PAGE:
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The Summer Switch Off: How To Take A Break From Your Business For 2 Weeks

One of the hardest things for entrepreneurs is getting time off. If you’re self-employed, you don’t get holiday pay (unless you pay it to yourself) and it’s hard to give yourself true headspace or switch off fully. 

When your business relies on YOU to run smoothly, taking weeks off can disrupt your workflow and even if you have a workforce, can you truly be out of contact for a couple of weeks without something going wrong? It’s your business and reputation to maintain after all…

It might not be the easiest challenge of entrepreneurship to overcome, but everyone deserves and needs a true break sometimes. 

With summer often being a quiet time for some industries it’s often a good time to go away and if you can find a way to have a summer switch off, you may find you come back refreshed, revitalised and full of ideas to lead you into the latter half of the year.

Here are some ideas from business owners who’ve achieved that to help you take a break from your business for a couple of weeks…


Plan ahead

If this summer has crept up on you and you can’t see how to get two solid weeks off without losing momentum and dramatically impacting your cash flow, then use this time to plan for next year. 

Aimee, an accountant from Somerset says:

“I wanted to be able to go to a friend’s wedding abroad the following year and knew I’d need to not only save for the trip, but also save the two weeks of earnings I’d lose not working. I worked out how much I’d need to save to do that and put that money aside into a separate savings account. I took on some extra work over the next 12 months and was able to take time off and enjoy the wedding without worrying about money. I now do it every year.”


Tell your customers in advance

Fear of losing custom long-term because of a short-term break from your business is understandable. If they go elsewhere, they may not return and when you’re self-employed it’s easy to be in the mindset of always-on, always available but Katy, who runs a digital agency says setting boundaries made the world of difference:

“I told my clients three months in advance that I wouldn’t be contactable for two weeks as I was going away with my family. I made it clear who they could contact whilst I was away, and that now was a good time to make sure additional projects were briefed in so they could be delivered in time without disruption. Setting boundaries made it easy for them, and easy for me. I don’t know what I was so worried about really, they were actually pleased and excited for me, and we picked up some extra work that made a big difference to our cash flow ahead of my holiday!”


Delegate effectively to avoid contact

One of the common complaints my business-friends make about taking a holiday is that they’re tied to their phones and have to check their emails daily so don’t really get to switch off.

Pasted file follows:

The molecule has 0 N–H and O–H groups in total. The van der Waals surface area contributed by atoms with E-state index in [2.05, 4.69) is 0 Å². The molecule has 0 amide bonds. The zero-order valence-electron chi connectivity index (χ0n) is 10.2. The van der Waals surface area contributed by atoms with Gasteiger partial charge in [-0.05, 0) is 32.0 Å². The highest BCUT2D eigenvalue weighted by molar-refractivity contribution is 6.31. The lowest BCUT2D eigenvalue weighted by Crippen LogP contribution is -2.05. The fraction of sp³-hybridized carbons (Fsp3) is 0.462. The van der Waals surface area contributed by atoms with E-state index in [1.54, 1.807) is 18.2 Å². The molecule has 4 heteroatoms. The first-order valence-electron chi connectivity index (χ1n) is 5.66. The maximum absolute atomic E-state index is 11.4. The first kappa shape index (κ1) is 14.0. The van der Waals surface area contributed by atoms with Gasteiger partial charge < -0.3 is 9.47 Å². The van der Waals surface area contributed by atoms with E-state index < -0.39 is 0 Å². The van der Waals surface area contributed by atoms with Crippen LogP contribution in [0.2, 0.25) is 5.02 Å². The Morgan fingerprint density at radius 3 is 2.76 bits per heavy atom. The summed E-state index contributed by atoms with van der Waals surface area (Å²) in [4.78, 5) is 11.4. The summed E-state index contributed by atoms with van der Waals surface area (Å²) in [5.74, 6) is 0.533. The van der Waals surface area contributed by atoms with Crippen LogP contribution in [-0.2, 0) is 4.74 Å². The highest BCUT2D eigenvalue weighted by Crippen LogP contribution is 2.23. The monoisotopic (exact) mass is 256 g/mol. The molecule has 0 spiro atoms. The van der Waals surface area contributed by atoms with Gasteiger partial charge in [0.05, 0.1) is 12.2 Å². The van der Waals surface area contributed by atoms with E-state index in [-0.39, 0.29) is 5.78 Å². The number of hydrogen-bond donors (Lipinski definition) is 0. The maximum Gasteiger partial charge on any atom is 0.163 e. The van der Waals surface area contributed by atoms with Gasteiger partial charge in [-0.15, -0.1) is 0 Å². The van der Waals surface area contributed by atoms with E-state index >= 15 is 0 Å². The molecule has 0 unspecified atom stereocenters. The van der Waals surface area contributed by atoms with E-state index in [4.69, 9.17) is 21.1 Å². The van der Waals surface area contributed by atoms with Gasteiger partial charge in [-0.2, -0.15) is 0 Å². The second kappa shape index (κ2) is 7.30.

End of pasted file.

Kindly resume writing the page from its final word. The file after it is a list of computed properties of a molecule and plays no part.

According to Jason, who runs a plumbing business, that’s a choice, not a given:

“To be honest I’ve never really understood how that happens to my mates who own businesses. Firstly, you can turn your phone off or remove your emails. Secondly, what’s the worst that can happen? If you trust your team, you shouldn’t need to worry about that. And thirdly, if you employ people, use them! Delegate your duties for the time you are away and do a good handover. It’s not rocket science.”


Outsource if you can’t delegate

Solopreneurs might be rolling their eyes at the suggestion of delegating their duties. To who? The cat?

Just because you don’t have a team doesn’t mean you can’t outsource some of your work temporarily whilst you’re away. Of course, there’s a cost implication, so weigh up whether it’s worth it like Sophie, a marketing strategist from Surrey who says:

“I’ve taken time off successfully by outsourcing some of my workload to freelancers. This worked well when the break would have meant losing more money than the cost of outsourcing. I did the math for my last holiday and it didn’t make financial sense to outsource, so I didn’t. I think some entrepreneurs forget that they have options, and that they can choose case-by-case. They don’t always have to do what they’ve done…”


Batch and automate your marketing

When I wanted to take three weeks off to travel to Thailand, I decided to write my blog posts, emails and social media posts in advance for the time I was away and schedule them out on a regular basis during my holiday. I set an out of office and automated messages on my Facebook page to let people know I’d reply when I got back and it was fine. It was a bit of work upfront, but it meant I could still maintain some of my marketing and keep my brand presence up.



Set an out of office that people can relate to

“Some of the best advice I had was to write a personal out of office for holiday time,” says accountant Ricky from Leeds.

“I said something along the lines of…‘I’m at the beach with my two little ones and my long-suffering wife. I’ll be back on the 20th and promise not to bore you with stories of sandcastles and sunshine when I pick up your email!’. I had quite a few replies from customers asking about my trip and my family and giving me kudos for having a holiday! No one was upset or concerned that I took time away to be with my family, because I work with nice, regular folk!”



If you’re taking a summer break from your business this year, we’d love to hear how you’ve done it, and what’s worked for you. Share your strategies with us on Facebook, Twitter or Instagram.

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Jen Smith

Jen Smith is an award-winning content and social media strategist and is one of our resident bloggers, with over five years writing for and supporting small businesses.

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